Foreword by Robert McNamara
“There’s [a] book that reflects the nation’s history since World War II that is simply a gem…it is the rare memoir that is so fascinating, so informative, and written with such a light hand that one is both eager and reluctant to finish it. Such is
In the Shadows of History: 50 Years Behind the Scenes of Cold War Diplomacy…[Cooper] takes the reader behind the scenes as he deals with prime ministers, premiers, and presidents as he quietly and effectively served his nation. Cooper was a witness to and participant in the great events of the last half-century. This book is a gem for anyone interested in those turbulent years.”
"Cooper’s memorable memoir is replete with pungent observations of CIA chiefs, cabinet secretaries, and British prime ministers.
“Chester Cooper's vivid memoir should rightly be titled ‘In the Forefront of History.’ An account of his own experiences at the upper echelons of government, it is a valuable contribution to our knowledge and understanding of some of the crucial events of the past century.”
Stanley Karnow, Pulitzer Prize winning author of Vietnam: A History
During his long, distinguished career, Chester L. Cooper has served in the White House, State Department, and CIA, often as a deputy to such high-profile statesman as John Foster Dulles and Averell Harriman. He has been near the center of power during many of the crises of our nation’s recent history.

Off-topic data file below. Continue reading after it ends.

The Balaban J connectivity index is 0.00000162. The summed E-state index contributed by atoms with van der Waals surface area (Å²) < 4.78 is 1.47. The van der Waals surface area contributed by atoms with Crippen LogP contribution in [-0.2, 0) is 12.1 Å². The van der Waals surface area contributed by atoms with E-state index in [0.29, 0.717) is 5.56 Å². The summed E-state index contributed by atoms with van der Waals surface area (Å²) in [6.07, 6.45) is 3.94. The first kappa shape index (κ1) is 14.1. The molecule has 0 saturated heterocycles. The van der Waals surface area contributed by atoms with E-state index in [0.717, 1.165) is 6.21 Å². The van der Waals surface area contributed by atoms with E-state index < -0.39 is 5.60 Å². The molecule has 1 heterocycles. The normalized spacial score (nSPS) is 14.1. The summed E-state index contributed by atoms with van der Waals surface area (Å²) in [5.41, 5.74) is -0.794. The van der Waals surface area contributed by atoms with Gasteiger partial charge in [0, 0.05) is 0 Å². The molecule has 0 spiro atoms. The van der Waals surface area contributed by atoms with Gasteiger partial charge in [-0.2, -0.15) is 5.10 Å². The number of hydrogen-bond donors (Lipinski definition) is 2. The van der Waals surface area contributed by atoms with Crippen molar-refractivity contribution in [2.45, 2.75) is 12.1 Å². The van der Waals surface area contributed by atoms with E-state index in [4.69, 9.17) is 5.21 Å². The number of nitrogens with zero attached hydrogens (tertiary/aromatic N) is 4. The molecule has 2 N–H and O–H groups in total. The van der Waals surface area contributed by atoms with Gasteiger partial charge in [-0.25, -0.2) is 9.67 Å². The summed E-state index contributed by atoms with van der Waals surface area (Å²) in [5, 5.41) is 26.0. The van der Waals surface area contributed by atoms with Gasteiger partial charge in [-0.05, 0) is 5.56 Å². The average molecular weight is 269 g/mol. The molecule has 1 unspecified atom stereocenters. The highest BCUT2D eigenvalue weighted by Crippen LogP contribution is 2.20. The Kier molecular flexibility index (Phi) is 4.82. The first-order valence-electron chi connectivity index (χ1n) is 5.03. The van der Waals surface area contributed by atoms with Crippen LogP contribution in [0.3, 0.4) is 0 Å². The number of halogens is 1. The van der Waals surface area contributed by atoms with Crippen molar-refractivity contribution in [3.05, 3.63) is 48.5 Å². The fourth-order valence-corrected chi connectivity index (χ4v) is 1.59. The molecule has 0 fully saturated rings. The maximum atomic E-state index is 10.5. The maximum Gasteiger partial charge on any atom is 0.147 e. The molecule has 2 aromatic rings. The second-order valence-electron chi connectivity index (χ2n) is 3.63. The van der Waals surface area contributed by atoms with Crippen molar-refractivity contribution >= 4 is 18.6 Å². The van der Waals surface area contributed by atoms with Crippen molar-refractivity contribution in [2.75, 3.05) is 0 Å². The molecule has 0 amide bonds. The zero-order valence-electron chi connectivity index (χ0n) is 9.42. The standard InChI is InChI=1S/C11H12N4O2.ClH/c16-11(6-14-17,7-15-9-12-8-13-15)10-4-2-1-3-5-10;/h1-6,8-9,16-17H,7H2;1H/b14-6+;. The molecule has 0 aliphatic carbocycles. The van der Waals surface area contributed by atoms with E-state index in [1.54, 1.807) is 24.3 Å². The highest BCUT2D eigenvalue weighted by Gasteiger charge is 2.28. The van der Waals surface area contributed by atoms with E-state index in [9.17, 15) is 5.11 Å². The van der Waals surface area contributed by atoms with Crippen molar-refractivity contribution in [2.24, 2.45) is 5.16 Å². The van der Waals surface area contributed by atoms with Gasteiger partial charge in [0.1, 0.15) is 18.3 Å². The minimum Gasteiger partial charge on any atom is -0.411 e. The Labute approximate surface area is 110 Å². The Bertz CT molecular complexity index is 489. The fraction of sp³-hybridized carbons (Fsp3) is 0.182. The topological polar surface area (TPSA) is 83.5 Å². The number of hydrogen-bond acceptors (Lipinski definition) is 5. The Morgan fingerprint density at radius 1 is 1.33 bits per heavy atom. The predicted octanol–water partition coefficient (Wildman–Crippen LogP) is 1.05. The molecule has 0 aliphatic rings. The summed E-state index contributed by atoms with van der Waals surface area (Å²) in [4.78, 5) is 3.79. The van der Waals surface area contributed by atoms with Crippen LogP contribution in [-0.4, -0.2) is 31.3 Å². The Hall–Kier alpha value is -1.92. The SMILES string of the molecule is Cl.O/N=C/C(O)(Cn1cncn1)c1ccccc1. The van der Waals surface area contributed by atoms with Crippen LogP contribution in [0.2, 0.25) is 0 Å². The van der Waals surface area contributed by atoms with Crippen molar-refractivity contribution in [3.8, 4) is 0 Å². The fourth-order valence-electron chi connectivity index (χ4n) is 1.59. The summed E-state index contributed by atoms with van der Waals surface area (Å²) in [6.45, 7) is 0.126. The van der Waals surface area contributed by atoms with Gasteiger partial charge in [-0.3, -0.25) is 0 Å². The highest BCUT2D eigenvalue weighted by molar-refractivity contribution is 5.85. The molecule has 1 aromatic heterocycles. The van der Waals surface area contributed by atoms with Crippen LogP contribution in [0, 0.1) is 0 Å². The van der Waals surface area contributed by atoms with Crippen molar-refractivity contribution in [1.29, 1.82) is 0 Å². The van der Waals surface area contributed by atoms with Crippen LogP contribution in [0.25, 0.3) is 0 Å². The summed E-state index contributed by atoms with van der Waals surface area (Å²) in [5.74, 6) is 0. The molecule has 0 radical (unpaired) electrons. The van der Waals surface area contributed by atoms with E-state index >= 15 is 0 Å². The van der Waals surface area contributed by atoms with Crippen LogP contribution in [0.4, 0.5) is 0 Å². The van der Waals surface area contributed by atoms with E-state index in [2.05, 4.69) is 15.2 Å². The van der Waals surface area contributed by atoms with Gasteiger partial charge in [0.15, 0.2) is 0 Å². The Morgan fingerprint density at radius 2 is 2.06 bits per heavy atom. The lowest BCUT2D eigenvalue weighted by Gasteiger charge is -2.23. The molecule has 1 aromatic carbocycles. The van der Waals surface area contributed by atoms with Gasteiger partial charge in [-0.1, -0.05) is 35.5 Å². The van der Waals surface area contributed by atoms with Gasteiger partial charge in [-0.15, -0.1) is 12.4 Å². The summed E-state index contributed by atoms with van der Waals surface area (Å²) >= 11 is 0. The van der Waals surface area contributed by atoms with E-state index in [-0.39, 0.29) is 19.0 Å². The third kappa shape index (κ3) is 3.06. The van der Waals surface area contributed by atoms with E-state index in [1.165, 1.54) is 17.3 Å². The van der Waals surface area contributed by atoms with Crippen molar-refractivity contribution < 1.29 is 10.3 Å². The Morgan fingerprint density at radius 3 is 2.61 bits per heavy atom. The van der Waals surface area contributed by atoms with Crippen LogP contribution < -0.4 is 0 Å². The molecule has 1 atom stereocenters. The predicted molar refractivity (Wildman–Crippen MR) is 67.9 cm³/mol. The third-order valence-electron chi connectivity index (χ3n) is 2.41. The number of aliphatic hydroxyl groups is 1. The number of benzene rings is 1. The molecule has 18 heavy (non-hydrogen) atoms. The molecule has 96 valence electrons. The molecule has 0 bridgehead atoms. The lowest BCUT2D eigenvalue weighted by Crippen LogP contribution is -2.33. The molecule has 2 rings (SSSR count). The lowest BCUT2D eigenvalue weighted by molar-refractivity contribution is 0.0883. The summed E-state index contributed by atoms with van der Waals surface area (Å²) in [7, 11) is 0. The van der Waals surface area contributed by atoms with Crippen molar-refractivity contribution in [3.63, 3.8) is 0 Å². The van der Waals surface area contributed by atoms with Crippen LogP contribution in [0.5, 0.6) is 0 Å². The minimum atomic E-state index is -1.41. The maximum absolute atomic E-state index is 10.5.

In this engrossing memoir, he offers an insider’s glimpse into the memorable events and important decisions in which he personally participated — from the conflict over the Suez Canal in 1956 and the Cuban missile crisis of 1962 to the difficult peace negotiations of the Viet Nam War, dealing with Soviet officials during the Reagan years, and today addressing the problems of global climate change.
Cooper notes that policy-making “does not emerge, like Venus, wholly formed from a half shell. Rather, it is fashioned, or cobbled up, from day to day, month to month out of vexations, arguments, failures, and triumphs of hard-pressed, over-stressed officials and civil servants.” As one of those over-stressed civil servants, Cooper has unique, behind-the-scenes insights into the personalities of many now historic individuals, including Presidents John F. Kennedy and Lyndon Johnson, Robert Kennedy, Robert McNamara, Dean Rusk, Allen Dulles, John Foster Dulles, Averell Harriman, Anthony Eden, Harold Wilson, Nikita Khrushchev, and Ho Chi Minh.
Cooper’s reflections on the friendships, animosities, and enduring relationships within the network of government insiders reveal the human side of policy-making and offer important lessons for the future course of international relations.
Book Binding: Hardcover
Shipping Weight: 1lbs
Chester L. Cooper (Washington, DC) is now Deputy Director Emeritus at the University of Maryland-Pacific Northwest National Laboratory Joint Global Change Research Institute. He is the author or editor of four books and has contributed articles, op-ed pieces, and book reviews to the New York Times, Washington Post, The New Republic, Foreign Affairs, and Foreign Policy, among other publications.